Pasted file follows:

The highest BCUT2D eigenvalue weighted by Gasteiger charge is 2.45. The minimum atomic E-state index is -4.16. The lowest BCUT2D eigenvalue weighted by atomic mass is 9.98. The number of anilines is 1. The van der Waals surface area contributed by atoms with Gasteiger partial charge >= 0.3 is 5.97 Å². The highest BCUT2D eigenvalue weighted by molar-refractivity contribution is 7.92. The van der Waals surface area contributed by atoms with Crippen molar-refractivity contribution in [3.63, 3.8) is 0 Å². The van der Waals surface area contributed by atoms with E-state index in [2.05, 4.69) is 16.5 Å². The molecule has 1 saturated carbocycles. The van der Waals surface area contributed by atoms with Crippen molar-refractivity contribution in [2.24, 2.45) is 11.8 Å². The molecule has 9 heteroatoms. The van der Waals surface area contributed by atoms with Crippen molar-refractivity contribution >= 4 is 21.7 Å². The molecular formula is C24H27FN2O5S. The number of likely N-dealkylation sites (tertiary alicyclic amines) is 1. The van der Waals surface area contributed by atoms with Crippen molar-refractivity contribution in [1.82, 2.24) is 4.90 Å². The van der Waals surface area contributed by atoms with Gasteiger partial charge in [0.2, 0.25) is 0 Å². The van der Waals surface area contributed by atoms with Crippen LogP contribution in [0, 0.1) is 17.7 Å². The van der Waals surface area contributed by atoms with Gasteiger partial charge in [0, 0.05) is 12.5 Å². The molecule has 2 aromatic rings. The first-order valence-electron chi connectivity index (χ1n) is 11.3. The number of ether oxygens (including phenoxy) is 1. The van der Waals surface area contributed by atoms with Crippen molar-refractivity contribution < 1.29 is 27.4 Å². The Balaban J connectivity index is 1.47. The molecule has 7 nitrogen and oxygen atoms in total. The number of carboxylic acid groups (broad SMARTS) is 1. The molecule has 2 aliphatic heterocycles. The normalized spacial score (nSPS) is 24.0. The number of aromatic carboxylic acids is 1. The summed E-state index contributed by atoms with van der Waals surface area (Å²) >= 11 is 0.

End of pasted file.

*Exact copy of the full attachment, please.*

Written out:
The highest BCUT2D eigenvalue weighted by Gasteiger charge is 2.45. The minimum atomic E-state index is -4.16. The lowest BCUT2D eigenvalue weighted by atomic mass is 9.98. The number of anilines is 1. The van der Waals surface area contributed by atoms with Gasteiger partial charge >= 0.3 is 5.97 Å². The highest BCUT2D eigenvalue weighted by molar-refractivity contribution is 7.92. The van der Waals surface area contributed by atoms with Crippen molar-refractivity contribution in [3.63, 3.8) is 0 Å². The van der Waals surface area contributed by atoms with E-state index in [2.05, 4.69) is 16.5 Å². The molecule has 1 saturated carbocycles. The van der Waals surface area contributed by atoms with Crippen molar-refractivity contribution in [2.24, 2.45) is 11.8 Å². The molecule has 9 heteroatoms. The van der Waals surface area contributed by atoms with Crippen molar-refractivity contribution >= 4 is 21.7 Å². The molecular formula is C24H27FN2O5S. The number of likely N-dealkylation sites (tertiary alicyclic amines) is 1. The van der Waals surface area contributed by atoms with Crippen molar-refractivity contribution in [1.82, 2.24) is 4.90 Å². The van der Waals surface area contributed by atoms with Gasteiger partial charge in [0.2, 0.25) is 0 Å². The van der Waals surface area contributed by atoms with Crippen LogP contribution in [0, 0.1) is 17.7 Å². The van der Waals surface area contributed by atoms with Gasteiger partial charge in [0, 0.05) is 12.5 Å². The molecule has 2 aromatic rings. The first-order valence-electron chi connectivity index (χ1n) is 11.3. The number of ether oxygens (including phenoxy) is 1. The van der Waals surface area contributed by atoms with Crippen molar-refractivity contribution < 1.29 is 27.4 Å². The Balaban J connectivity index is 1.47. The molecule has 7 nitrogen and oxygen atoms in total. The number of carboxylic acid groups (broad SMARTS) is 1. The molecule has 2 aliphatic heterocycles. The normalized spacial score (nSPS) is 24.0. The number of aromatic carboxylic acids is 1. The summed E-state index contributed by atoms with van der Waals surface area (Å²) >= 11 is 0.